Like other maturity assessments, the SEC’s measures growth or evolution across a spectrum, from informal, to managed, to measured and effective, to optimized. The assessment is specific to corporate security programs. It measures the maturity of the function’s governance and procedures, risk tracking and assessment, standards of competence and staffing, among other factors.
It’s important to note that the spectrum is not a grade or a ranking; some organizations may want and need a program on the less formal side of the spectrum, and others may need one that falls nearer optimization. Determining where you are on that spectrum now allows you to work with management to determine the level of maturity that’s appropriate for your organization, to strategize budget and resource allocation for that goal, to set progress milestones toward that level, and to track program development against a timeline.
Program Comprehensiveness Assessment
SLRI research has shown that global CSOs have responsibility for anywhere from five to 24 common programs with security implications,
from facility security and background vetting, to resilience, to investigations and fraud prevention. How complete is each of the programs you own?
The Program Comprehensiveness Assessment draws on SEC research into the various domains and elements of security. For each commonly security-owned program, SEC subject matter experts have identified a collection of elements that constitutes program comprehensiveness. There are 60 elements that make up a comprehensive investigations program, for example, and 124 for comprehensive event security.
Recognizing elements that may be missing from any given program is the first step in incremental improvement, and the assessment further assists security leaders in integrating missing elements into their programs.
Program Quality and Performance Assessment
The Program Quality and Performance assessment helps answer executive questions not about what the security function is doing but about how it is doing it, and how well.
This assessment looks at eight categories of the security program, setting performance requirements, metrics, and quality controls for each. Performance requirements can be driven by regulation and existing policy as necessary.
Continuous improvement and staff development goals can be tied to the results, as can resources. With this assessment, the security leader can find, track, and correct weaknesses in quality and performance and assure executive management of security’s commitment to excellence.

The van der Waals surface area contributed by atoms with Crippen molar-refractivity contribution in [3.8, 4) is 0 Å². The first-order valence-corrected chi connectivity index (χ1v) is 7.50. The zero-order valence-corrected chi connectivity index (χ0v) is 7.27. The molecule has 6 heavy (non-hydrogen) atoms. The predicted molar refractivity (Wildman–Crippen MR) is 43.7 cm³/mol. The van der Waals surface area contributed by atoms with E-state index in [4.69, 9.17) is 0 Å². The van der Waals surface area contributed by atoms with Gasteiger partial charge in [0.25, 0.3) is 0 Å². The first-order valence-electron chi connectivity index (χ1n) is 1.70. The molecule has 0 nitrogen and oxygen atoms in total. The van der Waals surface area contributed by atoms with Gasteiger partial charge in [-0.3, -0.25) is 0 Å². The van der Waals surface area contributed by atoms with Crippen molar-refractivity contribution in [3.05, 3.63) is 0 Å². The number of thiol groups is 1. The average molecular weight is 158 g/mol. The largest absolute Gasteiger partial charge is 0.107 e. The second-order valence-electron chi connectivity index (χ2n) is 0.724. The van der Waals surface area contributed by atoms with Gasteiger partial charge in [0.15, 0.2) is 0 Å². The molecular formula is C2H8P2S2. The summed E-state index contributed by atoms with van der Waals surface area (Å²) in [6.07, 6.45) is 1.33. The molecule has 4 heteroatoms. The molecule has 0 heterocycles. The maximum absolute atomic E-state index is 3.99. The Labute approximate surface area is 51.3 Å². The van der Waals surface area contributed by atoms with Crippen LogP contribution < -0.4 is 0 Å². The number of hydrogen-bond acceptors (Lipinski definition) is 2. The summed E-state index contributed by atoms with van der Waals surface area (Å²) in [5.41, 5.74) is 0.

Internal Value Analysis
In a 2016 SEC poll, a majority of security leaders answered that the business value of security is the most important concept they need to communicate to management.
Further research has continued to bear this out. The Internal Value Analysis provides concrete data on business value and a framework in which to present it clearly and effectively.
Analyzing the function’s capability and capacity clarifies its contribution to the organization. This assessment identifies and categorizes security services and FTE time dedicated to each; matches these services with the risks they reduce; ranks the criticality of the risk; and connects security services with the business units that use them.
While all the assessments we’ve discussed here have been specific to corporate security, this one is most similar to the type of assessment a non-security third party firm might conduct of all business functions at the request of management. One of the benefits of this version is that it is developed and conducted by corporate security experts who are familiar with the unique needs and challenges of security as a function.
Each part of the Internal Value Analysis answers a common question posed by executives. It lays out the value the organization receives for its investment in security; assesses the capacity of the function; defines the many internal users of security services and programs; eliminates redundancy; and calculates the cost of security services.
Being able to point to this data and present it quickly when – or before – requested will build executive confidence in the security function and in you as a business leader. It will also increase the organization’s understanding of security services and the function’s risk mitigation impact.
Each of these assessments is a valuable tool for discussing the state of the security function with management. You can proactively assess the function in any of these ways and then bring the results to company leadership before they have to ask for them. Doing so will show your executives that you recognize the elements of a strong program, that you are determined to be a good steward of company resources, and that you are constantly working toward improvement. They will see that you are engaged in not only good security, but good business program management.
Ready to move forward? Contact us to set up an assessment today.